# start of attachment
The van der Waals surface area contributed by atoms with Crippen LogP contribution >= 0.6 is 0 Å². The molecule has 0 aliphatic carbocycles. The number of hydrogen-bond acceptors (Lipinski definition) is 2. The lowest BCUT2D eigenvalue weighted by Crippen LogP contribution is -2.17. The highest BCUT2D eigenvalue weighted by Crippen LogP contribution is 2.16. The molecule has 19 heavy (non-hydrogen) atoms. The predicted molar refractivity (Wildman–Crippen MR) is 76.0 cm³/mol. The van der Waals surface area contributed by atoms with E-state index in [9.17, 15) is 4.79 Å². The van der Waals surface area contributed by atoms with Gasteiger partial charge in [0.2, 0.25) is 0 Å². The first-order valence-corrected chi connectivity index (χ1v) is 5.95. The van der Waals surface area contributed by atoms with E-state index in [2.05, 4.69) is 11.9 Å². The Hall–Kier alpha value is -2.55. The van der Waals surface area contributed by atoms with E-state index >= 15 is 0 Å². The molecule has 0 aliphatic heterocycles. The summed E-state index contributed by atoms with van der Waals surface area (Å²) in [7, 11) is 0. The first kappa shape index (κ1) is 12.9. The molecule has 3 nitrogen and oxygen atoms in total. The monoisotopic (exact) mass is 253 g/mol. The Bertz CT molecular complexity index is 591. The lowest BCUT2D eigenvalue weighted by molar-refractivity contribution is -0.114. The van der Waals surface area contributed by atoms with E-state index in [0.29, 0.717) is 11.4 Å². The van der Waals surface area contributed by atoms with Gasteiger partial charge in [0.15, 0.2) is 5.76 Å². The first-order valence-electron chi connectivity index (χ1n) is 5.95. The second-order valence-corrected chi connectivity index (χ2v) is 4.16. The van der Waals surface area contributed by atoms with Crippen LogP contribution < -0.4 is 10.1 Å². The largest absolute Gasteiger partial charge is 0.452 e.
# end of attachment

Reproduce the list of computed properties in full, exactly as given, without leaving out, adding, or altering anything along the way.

The van der Waals surface area contributed by atoms with Crippen LogP contribution >= 0.6 is 0 Å². The molecule has 0 aliphatic carbocycles. The number of hydrogen-bond acceptors (Lipinski definition) is 2. The lowest BCUT2D eigenvalue weighted by Crippen LogP contribution is -2.17. The highest BCUT2D eigenvalue weighted by Crippen LogP contribution is 2.16. The molecule has 19 heavy (non-hydrogen) atoms. The predicted molar refractivity (Wildman–Crippen MR) is 76.0 cm³/mol. The van der Waals surface area contributed by atoms with E-state index in [9.17, 15) is 4.79 Å². The van der Waals surface area contributed by atoms with Gasteiger partial charge in [0.2, 0.25) is 0 Å². The first-order valence-corrected chi connectivity index (χ1v) is 5.95. The van der Waals surface area contributed by atoms with E-state index in [2.05, 4.69) is 11.9 Å². The Hall–Kier alpha value is -2.55. The van der Waals surface area contributed by atoms with E-state index >= 15 is 0 Å². The molecule has 0 aliphatic heterocycles. The summed E-state index contributed by atoms with van der Waals surface area (Å²) in [7, 11) is 0. The first kappa shape index (κ1) is 12.9. The molecule has 3 nitrogen and oxygen atoms in total. The monoisotopic (exact) mass is 253 g/mol. The Bertz CT molecular complexity index is 591. The lowest BCUT2D eigenvalue weighted by molar-refractivity contribution is -0.114. The van der Waals surface area contributed by atoms with E-state index in [0.29, 0.717) is 11.4 Å². The van der Waals surface area contributed by atoms with Gasteiger partial charge in [0.15, 0.2) is 5.76 Å². The first-order valence-electron chi connectivity index (χ1n) is 5.95. The second-order valence-corrected chi connectivity index (χ2v) is 4.16. The van der Waals surface area contributed by atoms with Crippen LogP contribution < -0.4 is 10.1 Å². The largest absolute Gasteiger partial charge is 0.452 e.